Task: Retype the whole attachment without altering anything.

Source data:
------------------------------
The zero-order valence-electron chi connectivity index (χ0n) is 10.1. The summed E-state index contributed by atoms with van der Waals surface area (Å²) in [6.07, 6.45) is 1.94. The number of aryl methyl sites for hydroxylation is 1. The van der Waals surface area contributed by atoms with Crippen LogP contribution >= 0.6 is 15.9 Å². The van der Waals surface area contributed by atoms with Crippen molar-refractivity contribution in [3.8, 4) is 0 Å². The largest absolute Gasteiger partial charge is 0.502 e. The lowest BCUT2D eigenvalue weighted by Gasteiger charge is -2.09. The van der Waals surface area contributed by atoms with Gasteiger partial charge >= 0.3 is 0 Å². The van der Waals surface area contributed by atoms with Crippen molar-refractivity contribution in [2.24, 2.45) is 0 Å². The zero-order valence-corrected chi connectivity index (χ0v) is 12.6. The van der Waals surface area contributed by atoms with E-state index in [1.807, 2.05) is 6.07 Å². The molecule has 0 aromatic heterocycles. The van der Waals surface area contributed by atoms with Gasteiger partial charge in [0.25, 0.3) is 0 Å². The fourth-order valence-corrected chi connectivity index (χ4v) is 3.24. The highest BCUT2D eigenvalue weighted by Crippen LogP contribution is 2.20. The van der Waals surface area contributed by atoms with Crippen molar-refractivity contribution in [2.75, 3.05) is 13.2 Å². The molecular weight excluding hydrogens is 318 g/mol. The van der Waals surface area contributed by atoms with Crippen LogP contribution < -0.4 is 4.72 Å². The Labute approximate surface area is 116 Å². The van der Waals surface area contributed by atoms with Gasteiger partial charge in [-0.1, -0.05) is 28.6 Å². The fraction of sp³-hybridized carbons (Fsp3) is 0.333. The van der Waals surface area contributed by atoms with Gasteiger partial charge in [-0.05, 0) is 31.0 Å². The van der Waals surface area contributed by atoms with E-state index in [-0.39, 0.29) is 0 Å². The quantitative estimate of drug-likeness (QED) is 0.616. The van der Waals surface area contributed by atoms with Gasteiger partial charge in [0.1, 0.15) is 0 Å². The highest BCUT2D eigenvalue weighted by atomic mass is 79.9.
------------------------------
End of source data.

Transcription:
The zero-order valence-electron chi connectivity index (χ0n) is 10.1. The summed E-state index contributed by atoms with van der Waals surface area (Å²) in [6.07, 6.45) is 1.94. The number of aryl methyl sites for hydroxylation is 1. The van der Waals surface area contributed by atoms with Crippen LogP contribution >= 0.6 is 15.9 Å². The van der Waals surface area contributed by atoms with Crippen molar-refractivity contribution in [3.8, 4) is 0 Å². The largest absolute Gasteiger partial charge is 0.502 e. The lowest BCUT2D eigenvalue weighted by Gasteiger charge is -2.09. The van der Waals surface area contributed by atoms with Gasteiger partial charge >= 0.3 is 0 Å². The van der Waals surface area contributed by atoms with Crippen molar-refractivity contribution in [2.24, 2.45) is 0 Å². The zero-order valence-corrected chi connectivity index (χ0v) is 12.6. The van der Waals surface area contributed by atoms with E-state index in [1.807, 2.05) is 6.07 Å². The molecule has 0 aromatic heterocycles. The van der Waals surface area contributed by atoms with Gasteiger partial charge in [0.25, 0.3) is 0 Å². The fourth-order valence-corrected chi connectivity index (χ4v) is 3.24. The highest BCUT2D eigenvalue weighted by Crippen LogP contribution is 2.20. The van der Waals surface area contributed by atoms with Crippen molar-refractivity contribution in [2.75, 3.05) is 13.2 Å². The molecular weight excluding hydrogens is 318 g/mol. The van der Waals surface area contributed by atoms with Crippen LogP contribution < -0.4 is 4.72 Å². The Labute approximate surface area is 116 Å². The van der Waals surface area contributed by atoms with Gasteiger partial charge in [-0.1, -0.05) is 28.6 Å². The fraction of sp³-hybridized carbons (Fsp3) is 0.333. The van der Waals surface area contributed by atoms with Gasteiger partial charge in [-0.05, 0) is 31.0 Å². The van der Waals surface area contributed by atoms with E-state index in [-0.39, 0.29) is 0 Å². The quantitative estimate of drug-likeness (QED) is 0.616. The van der Waals surface area contributed by atoms with Gasteiger partial charge in [0.1, 0.15) is 0 Å². The highest BCUT2D eigenvalue weighted by atomic mass is 79.9.